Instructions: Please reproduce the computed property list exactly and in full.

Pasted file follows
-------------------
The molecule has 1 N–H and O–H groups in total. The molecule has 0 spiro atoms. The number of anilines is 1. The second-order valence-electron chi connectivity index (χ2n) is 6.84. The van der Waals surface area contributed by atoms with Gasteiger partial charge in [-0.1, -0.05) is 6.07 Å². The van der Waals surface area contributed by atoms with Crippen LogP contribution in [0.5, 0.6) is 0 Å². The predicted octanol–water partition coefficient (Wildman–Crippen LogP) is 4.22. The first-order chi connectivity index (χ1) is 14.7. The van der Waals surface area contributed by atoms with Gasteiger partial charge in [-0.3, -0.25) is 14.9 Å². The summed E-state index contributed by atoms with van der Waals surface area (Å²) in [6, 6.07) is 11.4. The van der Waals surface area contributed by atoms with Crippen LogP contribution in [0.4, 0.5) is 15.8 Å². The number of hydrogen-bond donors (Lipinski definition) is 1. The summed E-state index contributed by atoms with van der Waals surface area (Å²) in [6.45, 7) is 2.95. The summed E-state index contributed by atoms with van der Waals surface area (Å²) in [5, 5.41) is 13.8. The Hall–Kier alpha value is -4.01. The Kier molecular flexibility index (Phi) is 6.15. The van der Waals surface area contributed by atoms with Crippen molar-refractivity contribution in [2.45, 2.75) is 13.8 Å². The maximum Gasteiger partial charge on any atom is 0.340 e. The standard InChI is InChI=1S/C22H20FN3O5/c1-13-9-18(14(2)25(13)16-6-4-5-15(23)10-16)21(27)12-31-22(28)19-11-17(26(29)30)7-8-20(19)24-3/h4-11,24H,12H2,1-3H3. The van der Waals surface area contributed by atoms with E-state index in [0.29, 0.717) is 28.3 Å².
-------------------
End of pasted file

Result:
The molecule has 1 N–H and O–H groups in total. The molecule has 0 spiro atoms. The number of anilines is 1. The second-order valence-electron chi connectivity index (χ2n) is 6.84. The van der Waals surface area contributed by atoms with Gasteiger partial charge in [-0.1, -0.05) is 6.07 Å². The van der Waals surface area contributed by atoms with Crippen LogP contribution in [0.5, 0.6) is 0 Å². The predicted octanol–water partition coefficient (Wildman–Crippen LogP) is 4.22. The first-order chi connectivity index (χ1) is 14.7. The van der Waals surface area contributed by atoms with Gasteiger partial charge in [-0.3, -0.25) is 14.9 Å². The summed E-state index contributed by atoms with van der Waals surface area (Å²) in [6, 6.07) is 11.4. The van der Waals surface area contributed by atoms with Crippen LogP contribution in [0.4, 0.5) is 15.8 Å². The number of hydrogen-bond donors (Lipinski definition) is 1. The summed E-state index contributed by atoms with van der Waals surface area (Å²) in [6.45, 7) is 2.95. The summed E-state index contributed by atoms with van der Waals surface area (Å²) in [5, 5.41) is 13.8. The Hall–Kier alpha value is -4.01. The Kier molecular flexibility index (Phi) is 6.15. The van der Waals surface area contributed by atoms with Crippen molar-refractivity contribution in [2.45, 2.75) is 13.8 Å². The maximum Gasteiger partial charge on any atom is 0.340 e. The standard InChI is InChI=1S/C22H20FN3O5/c1-13-9-18(14(2)25(13)16-6-4-5-15(23)10-16)21(27)12-31-22(28)19-11-17(26(29)30)7-8-20(19)24-3/h4-11,24H,12H2,1-3H3. The van der Waals surface area contributed by atoms with E-state index in [0.29, 0.717) is 28.3 Å².